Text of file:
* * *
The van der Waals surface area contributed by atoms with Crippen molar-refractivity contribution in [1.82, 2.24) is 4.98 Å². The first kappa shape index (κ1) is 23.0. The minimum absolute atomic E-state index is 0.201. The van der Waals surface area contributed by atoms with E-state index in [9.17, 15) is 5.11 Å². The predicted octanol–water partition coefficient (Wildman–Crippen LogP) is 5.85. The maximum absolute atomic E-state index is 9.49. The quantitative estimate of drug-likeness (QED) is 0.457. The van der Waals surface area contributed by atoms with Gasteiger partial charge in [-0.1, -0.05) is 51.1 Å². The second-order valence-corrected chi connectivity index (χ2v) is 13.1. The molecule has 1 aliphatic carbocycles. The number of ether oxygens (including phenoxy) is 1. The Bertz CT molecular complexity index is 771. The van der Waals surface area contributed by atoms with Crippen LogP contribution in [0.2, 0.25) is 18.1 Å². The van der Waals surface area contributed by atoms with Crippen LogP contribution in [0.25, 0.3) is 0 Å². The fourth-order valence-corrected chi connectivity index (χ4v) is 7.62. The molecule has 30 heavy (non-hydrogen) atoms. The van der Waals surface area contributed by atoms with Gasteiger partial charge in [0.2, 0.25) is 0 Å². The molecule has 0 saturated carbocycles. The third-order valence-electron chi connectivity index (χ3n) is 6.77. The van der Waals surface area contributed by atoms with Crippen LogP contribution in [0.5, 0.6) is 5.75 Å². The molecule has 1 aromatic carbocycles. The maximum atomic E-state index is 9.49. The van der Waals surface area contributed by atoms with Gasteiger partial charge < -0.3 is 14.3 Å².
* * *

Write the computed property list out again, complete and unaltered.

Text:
The van der Waals surface area contributed by atoms with Crippen molar-refractivity contribution in [1.82, 2.24) is 4.98 Å². The first kappa shape index (κ1) is 23.0. The minimum absolute atomic E-state index is 0.201. The van der Waals surface area contributed by atoms with E-state index in [9.17, 15) is 5.11 Å². The predicted octanol–water partition coefficient (Wildman–Crippen LogP) is 5.85. The maximum absolute atomic E-state index is 9.49. The quantitative estimate of drug-likeness (QED) is 0.457. The van der Waals surface area contributed by atoms with Gasteiger partial charge in [-0.1, -0.05) is 51.1 Å². The second-order valence-corrected chi connectivity index (χ2v) is 13.1. The molecule has 1 aliphatic carbocycles. The number of ether oxygens (including phenoxy) is 1. The Bertz CT molecular complexity index is 771. The van der Waals surface area contributed by atoms with Crippen LogP contribution in [0.2, 0.25) is 18.1 Å². The van der Waals surface area contributed by atoms with Crippen LogP contribution in [0.25, 0.3) is 0 Å². The fourth-order valence-corrected chi connectivity index (χ4v) is 7.62. The molecule has 30 heavy (non-hydrogen) atoms. The van der Waals surface area contributed by atoms with Gasteiger partial charge in [0.2, 0.25) is 0 Å². The molecule has 0 saturated carbocycles. The third-order valence-electron chi connectivity index (χ3n) is 6.77. The van der Waals surface area contributed by atoms with Crippen LogP contribution in [0.5, 0.6) is 5.75 Å². The molecule has 1 aromatic carbocycles. The maximum atomic E-state index is 9.49. The van der Waals surface area contributed by atoms with Gasteiger partial charge < -0.3 is 14.3 Å².